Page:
The plastic pipe market has a full head of steam going into 2006, with few visible roadblocks ahead.
``All plastic pipe is growing very nicely. Some end-use applications are experiencing a higher percentage of growth than others,'' said Stephen Boros, technical director of the Washington-based Plastic Pipe Institute.
In the forefront is cross-linked polyethylene, which continues to show strong results in plumbing and hydronic radiant floor heating applications. Its primary competitor, copper, suffered from higher prices in 2005, which further pushed demand for PEX for plumbing.
PVC continued to be in demand for plumbing as well as potable water and sewage transfer.
Bob Walker, executive director of the Dallas-based Unibell PVC Pipe Association, which represents makers of underground PVC pipe used in water and sewage applications, said the PVC market still has momentum from the housing boom of the past few years.
``Even the most dire predictions show that the construction market may be slightly off from , but nothing dramatic enough to derail the train we've been on for the past three or four years,'' Walker said.
Look for chlorinated PVC to keep growing as well, insiders said.
Michael Porter, the national sales manager for Yulee, Fla.-based Coastline Plastics Inc., said the CPVC market was likely to keep growing by at least 10 percent annually.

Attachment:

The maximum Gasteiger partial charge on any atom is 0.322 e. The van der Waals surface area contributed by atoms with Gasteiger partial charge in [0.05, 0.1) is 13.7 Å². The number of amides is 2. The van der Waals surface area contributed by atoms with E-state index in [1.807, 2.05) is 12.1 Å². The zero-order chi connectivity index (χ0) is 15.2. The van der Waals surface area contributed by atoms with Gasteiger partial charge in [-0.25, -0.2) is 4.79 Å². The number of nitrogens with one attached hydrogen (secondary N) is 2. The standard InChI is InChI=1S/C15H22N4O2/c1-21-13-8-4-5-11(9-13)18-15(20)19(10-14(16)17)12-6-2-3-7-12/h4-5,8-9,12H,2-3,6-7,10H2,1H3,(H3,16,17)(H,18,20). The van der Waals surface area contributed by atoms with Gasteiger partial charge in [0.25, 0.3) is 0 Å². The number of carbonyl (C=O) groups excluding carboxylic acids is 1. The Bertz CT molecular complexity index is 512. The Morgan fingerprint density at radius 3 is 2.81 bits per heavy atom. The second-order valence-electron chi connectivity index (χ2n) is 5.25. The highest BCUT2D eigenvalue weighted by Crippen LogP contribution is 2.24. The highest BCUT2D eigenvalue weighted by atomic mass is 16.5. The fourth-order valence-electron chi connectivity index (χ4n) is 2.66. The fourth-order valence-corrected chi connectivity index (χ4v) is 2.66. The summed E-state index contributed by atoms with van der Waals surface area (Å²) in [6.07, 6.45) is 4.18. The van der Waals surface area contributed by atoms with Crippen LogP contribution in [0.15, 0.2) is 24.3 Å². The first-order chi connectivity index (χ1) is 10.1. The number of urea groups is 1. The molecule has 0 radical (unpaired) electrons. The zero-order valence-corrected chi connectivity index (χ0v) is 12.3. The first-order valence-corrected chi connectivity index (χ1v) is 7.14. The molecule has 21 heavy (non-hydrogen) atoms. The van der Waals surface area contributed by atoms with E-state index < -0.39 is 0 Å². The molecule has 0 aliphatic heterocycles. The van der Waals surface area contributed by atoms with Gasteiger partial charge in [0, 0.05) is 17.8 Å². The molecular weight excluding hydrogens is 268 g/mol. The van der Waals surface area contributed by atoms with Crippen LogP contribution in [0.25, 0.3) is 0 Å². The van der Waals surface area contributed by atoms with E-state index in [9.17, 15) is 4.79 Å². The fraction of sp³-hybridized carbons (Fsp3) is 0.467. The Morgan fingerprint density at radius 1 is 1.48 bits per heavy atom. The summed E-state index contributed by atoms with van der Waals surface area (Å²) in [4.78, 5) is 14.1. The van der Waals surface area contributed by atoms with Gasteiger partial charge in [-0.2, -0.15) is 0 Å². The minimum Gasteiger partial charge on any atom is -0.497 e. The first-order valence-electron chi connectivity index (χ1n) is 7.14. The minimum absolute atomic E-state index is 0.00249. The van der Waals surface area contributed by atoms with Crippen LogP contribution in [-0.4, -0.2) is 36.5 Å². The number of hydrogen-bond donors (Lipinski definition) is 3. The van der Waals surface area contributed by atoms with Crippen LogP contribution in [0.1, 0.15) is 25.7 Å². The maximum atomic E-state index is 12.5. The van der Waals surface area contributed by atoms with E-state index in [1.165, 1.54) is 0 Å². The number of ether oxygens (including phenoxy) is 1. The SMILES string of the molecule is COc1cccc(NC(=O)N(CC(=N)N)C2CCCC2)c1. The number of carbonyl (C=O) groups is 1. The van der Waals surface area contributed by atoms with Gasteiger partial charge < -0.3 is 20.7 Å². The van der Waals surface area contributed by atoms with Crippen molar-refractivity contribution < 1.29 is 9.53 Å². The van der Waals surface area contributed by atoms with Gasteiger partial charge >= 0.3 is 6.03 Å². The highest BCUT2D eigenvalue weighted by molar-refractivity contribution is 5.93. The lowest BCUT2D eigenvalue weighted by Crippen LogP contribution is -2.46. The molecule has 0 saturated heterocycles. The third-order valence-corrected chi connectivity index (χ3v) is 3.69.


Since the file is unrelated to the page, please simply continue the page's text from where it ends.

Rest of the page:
``There's significant growth in the marketplace for CPVC,'' he said. ``I would say, double-digit growth.''
CPVC can handle temperatures that PVC can't, making it a frequent option for hot, potable water applications in indoor plumbing systems.
Across the board, the large-diameter pipe market is going to be dynamic in 2006, said Tom Walsh, a Houston-based consultant to the pipe industry.
Concrete prices may dip a bit this year from the 12 percent upsurge in 2005, according to Ken Simonson, chief economist for the Arlington, Va.-based Associated General Contractors of America.
Regardless, Walsh believes that large-diameter plastic pipe will continue to replace concrete.
``It's a recognition of the economic competitiveness and overall value and corrosion resistance of plastic pipe,'' he said. ``[Polyethylene pipe] can give you a welded joint which allows for no infiltration or leakage in sanitary sewers.''
Boros called corrugated PE: ``One of our larger and stronger divisions.''
ABS pipe, which has a stronghold on the U.S. Pacific Coast and parts of Canada, can be found in many of the same applications as PVC throughout the rest of North America. Walsh indicated that ABS could shrink a little as comparable, but less expensive, PVC products replace it.
Also, the continued penetration of lighter-weight cellular-core pipe will continue to dig into ABS' market share, Walsh said, adding that ABS still has its place.